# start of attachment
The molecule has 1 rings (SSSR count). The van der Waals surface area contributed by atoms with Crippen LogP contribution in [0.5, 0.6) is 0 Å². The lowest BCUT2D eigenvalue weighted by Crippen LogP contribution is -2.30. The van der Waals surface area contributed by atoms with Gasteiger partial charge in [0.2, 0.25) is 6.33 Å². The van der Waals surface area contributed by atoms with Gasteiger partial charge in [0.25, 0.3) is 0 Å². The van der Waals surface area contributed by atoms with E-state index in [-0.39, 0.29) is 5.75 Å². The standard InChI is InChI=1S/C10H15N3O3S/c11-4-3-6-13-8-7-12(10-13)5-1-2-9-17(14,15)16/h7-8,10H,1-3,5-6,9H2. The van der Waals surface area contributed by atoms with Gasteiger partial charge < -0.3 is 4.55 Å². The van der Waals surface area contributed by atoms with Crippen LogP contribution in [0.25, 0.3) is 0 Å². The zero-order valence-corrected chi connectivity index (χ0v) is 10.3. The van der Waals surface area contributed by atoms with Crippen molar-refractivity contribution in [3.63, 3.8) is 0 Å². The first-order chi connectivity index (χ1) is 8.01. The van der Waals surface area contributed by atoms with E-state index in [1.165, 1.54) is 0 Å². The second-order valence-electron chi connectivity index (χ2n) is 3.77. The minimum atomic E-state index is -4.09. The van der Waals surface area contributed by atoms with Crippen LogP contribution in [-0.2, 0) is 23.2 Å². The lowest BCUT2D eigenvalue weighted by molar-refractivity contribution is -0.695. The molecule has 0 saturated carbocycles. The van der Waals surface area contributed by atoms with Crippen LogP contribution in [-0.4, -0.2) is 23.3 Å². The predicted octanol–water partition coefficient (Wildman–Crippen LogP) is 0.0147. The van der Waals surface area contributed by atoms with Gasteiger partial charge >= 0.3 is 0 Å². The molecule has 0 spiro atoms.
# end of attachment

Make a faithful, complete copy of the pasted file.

The molecule has 1 rings (SSSR count). The van der Waals surface area contributed by atoms with Crippen LogP contribution in [0.5, 0.6) is 0 Å². The lowest BCUT2D eigenvalue weighted by Crippen LogP contribution is -2.30. The van der Waals surface area contributed by atoms with Gasteiger partial charge in [0.2, 0.25) is 6.33 Å². The van der Waals surface area contributed by atoms with Gasteiger partial charge in [0.25, 0.3) is 0 Å². The van der Waals surface area contributed by atoms with E-state index in [-0.39, 0.29) is 5.75 Å². The standard InChI is InChI=1S/C10H15N3O3S/c11-4-3-6-13-8-7-12(10-13)5-1-2-9-17(14,15)16/h7-8,10H,1-3,5-6,9H2. The van der Waals surface area contributed by atoms with Gasteiger partial charge < -0.3 is 4.55 Å². The van der Waals surface area contributed by atoms with Crippen LogP contribution in [0.25, 0.3) is 0 Å². The zero-order valence-corrected chi connectivity index (χ0v) is 10.3. The van der Waals surface area contributed by atoms with Crippen molar-refractivity contribution in [3.63, 3.8) is 0 Å². The first-order chi connectivity index (χ1) is 8.01. The van der Waals surface area contributed by atoms with E-state index in [1.165, 1.54) is 0 Å². The second-order valence-electron chi connectivity index (χ2n) is 3.77. The minimum atomic E-state index is -4.09. The van der Waals surface area contributed by atoms with Crippen LogP contribution in [-0.2, 0) is 23.2 Å². The lowest BCUT2D eigenvalue weighted by molar-refractivity contribution is -0.695. The molecule has 0 saturated carbocycles. The van der Waals surface area contributed by atoms with Crippen LogP contribution in [-0.4, -0.2) is 23.3 Å². The predicted octanol–water partition coefficient (Wildman–Crippen LogP) is 0.0147. The van der Waals surface area contributed by atoms with Gasteiger partial charge >= 0.3 is 0 Å². The molecule has 0 spiro atoms.